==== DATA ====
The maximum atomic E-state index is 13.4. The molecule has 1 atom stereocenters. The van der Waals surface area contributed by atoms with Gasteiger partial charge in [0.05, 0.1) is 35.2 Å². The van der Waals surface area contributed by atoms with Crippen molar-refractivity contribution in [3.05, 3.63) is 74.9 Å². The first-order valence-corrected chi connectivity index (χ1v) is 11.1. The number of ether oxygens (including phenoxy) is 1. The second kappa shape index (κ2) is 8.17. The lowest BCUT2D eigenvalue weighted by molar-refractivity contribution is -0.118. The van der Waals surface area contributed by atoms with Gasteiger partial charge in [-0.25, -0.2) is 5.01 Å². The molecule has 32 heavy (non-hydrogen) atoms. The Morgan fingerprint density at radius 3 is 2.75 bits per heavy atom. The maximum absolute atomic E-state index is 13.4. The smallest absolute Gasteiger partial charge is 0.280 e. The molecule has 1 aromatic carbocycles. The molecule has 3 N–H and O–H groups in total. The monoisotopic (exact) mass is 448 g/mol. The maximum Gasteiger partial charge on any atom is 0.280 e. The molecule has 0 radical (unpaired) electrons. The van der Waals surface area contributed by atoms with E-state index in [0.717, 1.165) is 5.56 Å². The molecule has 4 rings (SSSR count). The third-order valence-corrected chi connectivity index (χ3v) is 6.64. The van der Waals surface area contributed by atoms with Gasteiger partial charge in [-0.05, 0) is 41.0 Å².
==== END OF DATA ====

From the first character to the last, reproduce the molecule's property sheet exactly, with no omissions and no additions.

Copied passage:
The maximum atomic E-state index is 13.4. The molecule has 1 atom stereocenters. The van der Waals surface area contributed by atoms with Gasteiger partial charge in [0.05, 0.1) is 35.2 Å². The van der Waals surface area contributed by atoms with Crippen molar-refractivity contribution in [3.05, 3.63) is 74.9 Å². The first-order valence-corrected chi connectivity index (χ1v) is 11.1. The number of ether oxygens (including phenoxy) is 1. The second kappa shape index (κ2) is 8.17. The lowest BCUT2D eigenvalue weighted by molar-refractivity contribution is -0.118. The van der Waals surface area contributed by atoms with Gasteiger partial charge in [-0.25, -0.2) is 5.01 Å². The molecule has 32 heavy (non-hydrogen) atoms. The Morgan fingerprint density at radius 3 is 2.75 bits per heavy atom. The maximum absolute atomic E-state index is 13.4. The smallest absolute Gasteiger partial charge is 0.280 e. The molecule has 1 aromatic carbocycles. The molecule has 3 N–H and O–H groups in total. The monoisotopic (exact) mass is 448 g/mol. The maximum Gasteiger partial charge on any atom is 0.280 e. The molecule has 0 radical (unpaired) electrons. The van der Waals surface area contributed by atoms with E-state index in [0.717, 1.165) is 5.56 Å². The molecule has 4 rings (SSSR count). The third-order valence-corrected chi connectivity index (χ3v) is 6.64. The van der Waals surface area contributed by atoms with Gasteiger partial charge in [-0.05, 0) is 41.0 Å².